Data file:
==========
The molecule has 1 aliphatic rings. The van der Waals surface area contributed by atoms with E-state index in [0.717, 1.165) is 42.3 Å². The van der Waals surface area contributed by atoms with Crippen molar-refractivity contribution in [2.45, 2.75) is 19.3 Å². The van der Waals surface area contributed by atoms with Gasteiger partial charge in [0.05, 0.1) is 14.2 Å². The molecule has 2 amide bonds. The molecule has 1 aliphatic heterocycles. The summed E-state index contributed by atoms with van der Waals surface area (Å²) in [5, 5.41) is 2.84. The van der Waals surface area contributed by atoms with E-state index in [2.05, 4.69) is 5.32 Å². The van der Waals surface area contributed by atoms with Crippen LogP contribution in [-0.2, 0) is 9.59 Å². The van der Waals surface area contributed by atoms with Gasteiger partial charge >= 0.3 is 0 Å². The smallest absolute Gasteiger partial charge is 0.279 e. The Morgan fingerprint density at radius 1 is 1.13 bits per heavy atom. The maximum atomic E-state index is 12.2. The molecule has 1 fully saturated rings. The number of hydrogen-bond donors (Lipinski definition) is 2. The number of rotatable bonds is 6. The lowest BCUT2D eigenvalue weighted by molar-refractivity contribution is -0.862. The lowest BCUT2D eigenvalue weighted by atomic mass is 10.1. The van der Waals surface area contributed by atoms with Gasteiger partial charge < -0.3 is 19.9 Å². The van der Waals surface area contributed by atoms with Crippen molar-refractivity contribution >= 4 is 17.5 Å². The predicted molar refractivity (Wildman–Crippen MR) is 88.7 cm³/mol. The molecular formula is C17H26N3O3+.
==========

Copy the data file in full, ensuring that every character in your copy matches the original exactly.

The molecule has 1 aliphatic rings. The van der Waals surface area contributed by atoms with E-state index in [0.717, 1.165) is 42.3 Å². The van der Waals surface area contributed by atoms with Crippen molar-refractivity contribution in [2.45, 2.75) is 19.3 Å². The van der Waals surface area contributed by atoms with Gasteiger partial charge in [0.05, 0.1) is 14.2 Å². The molecule has 2 amide bonds. The molecule has 1 aliphatic heterocycles. The summed E-state index contributed by atoms with van der Waals surface area (Å²) in [5, 5.41) is 2.84. The van der Waals surface area contributed by atoms with E-state index in [2.05, 4.69) is 5.32 Å². The van der Waals surface area contributed by atoms with Crippen LogP contribution in [-0.2, 0) is 9.59 Å². The van der Waals surface area contributed by atoms with Gasteiger partial charge >= 0.3 is 0 Å². The smallest absolute Gasteiger partial charge is 0.279 e. The Morgan fingerprint density at radius 1 is 1.13 bits per heavy atom. The maximum atomic E-state index is 12.2. The molecule has 1 fully saturated rings. The number of hydrogen-bond donors (Lipinski definition) is 2. The number of rotatable bonds is 6. The lowest BCUT2D eigenvalue weighted by molar-refractivity contribution is -0.862. The lowest BCUT2D eigenvalue weighted by atomic mass is 10.1. The van der Waals surface area contributed by atoms with Gasteiger partial charge < -0.3 is 19.9 Å². The van der Waals surface area contributed by atoms with Crippen molar-refractivity contribution >= 4 is 17.5 Å². The predicted molar refractivity (Wildman–Crippen MR) is 88.7 cm³/mol. The molecular formula is C17H26N3O3+.